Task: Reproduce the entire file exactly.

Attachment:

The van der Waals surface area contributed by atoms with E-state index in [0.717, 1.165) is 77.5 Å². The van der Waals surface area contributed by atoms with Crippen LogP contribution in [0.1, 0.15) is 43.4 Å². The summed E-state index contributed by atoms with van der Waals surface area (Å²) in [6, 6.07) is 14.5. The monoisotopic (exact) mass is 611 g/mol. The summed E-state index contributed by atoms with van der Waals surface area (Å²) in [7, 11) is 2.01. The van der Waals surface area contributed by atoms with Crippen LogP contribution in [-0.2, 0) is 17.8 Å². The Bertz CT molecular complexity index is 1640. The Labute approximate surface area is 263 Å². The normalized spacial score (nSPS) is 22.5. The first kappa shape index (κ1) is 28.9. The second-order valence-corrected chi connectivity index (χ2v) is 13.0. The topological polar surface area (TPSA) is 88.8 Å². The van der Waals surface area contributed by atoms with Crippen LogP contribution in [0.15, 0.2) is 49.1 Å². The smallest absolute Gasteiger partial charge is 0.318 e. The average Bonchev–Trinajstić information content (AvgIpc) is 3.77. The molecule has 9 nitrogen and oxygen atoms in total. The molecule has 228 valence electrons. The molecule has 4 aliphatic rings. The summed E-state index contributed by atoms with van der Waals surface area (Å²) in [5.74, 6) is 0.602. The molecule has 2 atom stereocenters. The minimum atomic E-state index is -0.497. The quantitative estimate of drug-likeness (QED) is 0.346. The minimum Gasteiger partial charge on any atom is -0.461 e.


The van der Waals surface area contributed by atoms with E-state index in [0.717, 1.165) is 77.5 Å². The van der Waals surface area contributed by atoms with Crippen LogP contribution in [0.1, 0.15) is 43.4 Å². The summed E-state index contributed by atoms with van der Waals surface area (Å²) in [6, 6.07) is 14.5. The monoisotopic (exact) mass is 611 g/mol. The summed E-state index contributed by atoms with van der Waals surface area (Å²) in [7, 11) is 2.01. The van der Waals surface area contributed by atoms with Crippen LogP contribution in [-0.2, 0) is 17.8 Å². The Bertz CT molecular complexity index is 1640. The Labute approximate surface area is 263 Å². The normalized spacial score (nSPS) is 22.5. The first kappa shape index (κ1) is 28.9. The second-order valence-corrected chi connectivity index (χ2v) is 13.0. The topological polar surface area (TPSA) is 88.8 Å². The van der Waals surface area contributed by atoms with Crippen LogP contribution in [0.15, 0.2) is 49.1 Å². The smallest absolute Gasteiger partial charge is 0.318 e. The average Bonchev–Trinajstić information content (AvgIpc) is 3.77. The molecule has 9 nitrogen and oxygen atoms in total. The molecule has 228 valence electrons. The molecule has 4 aliphatic rings. The summed E-state index contributed by atoms with van der Waals surface area (Å²) in [5.74, 6) is 0.602. The molecule has 2 atom stereocenters. The minimum atomic E-state index is -0.497. The quantitative estimate of drug-likeness (QED) is 0.346. The minimum Gasteiger partial charge on any atom is -0.461 e.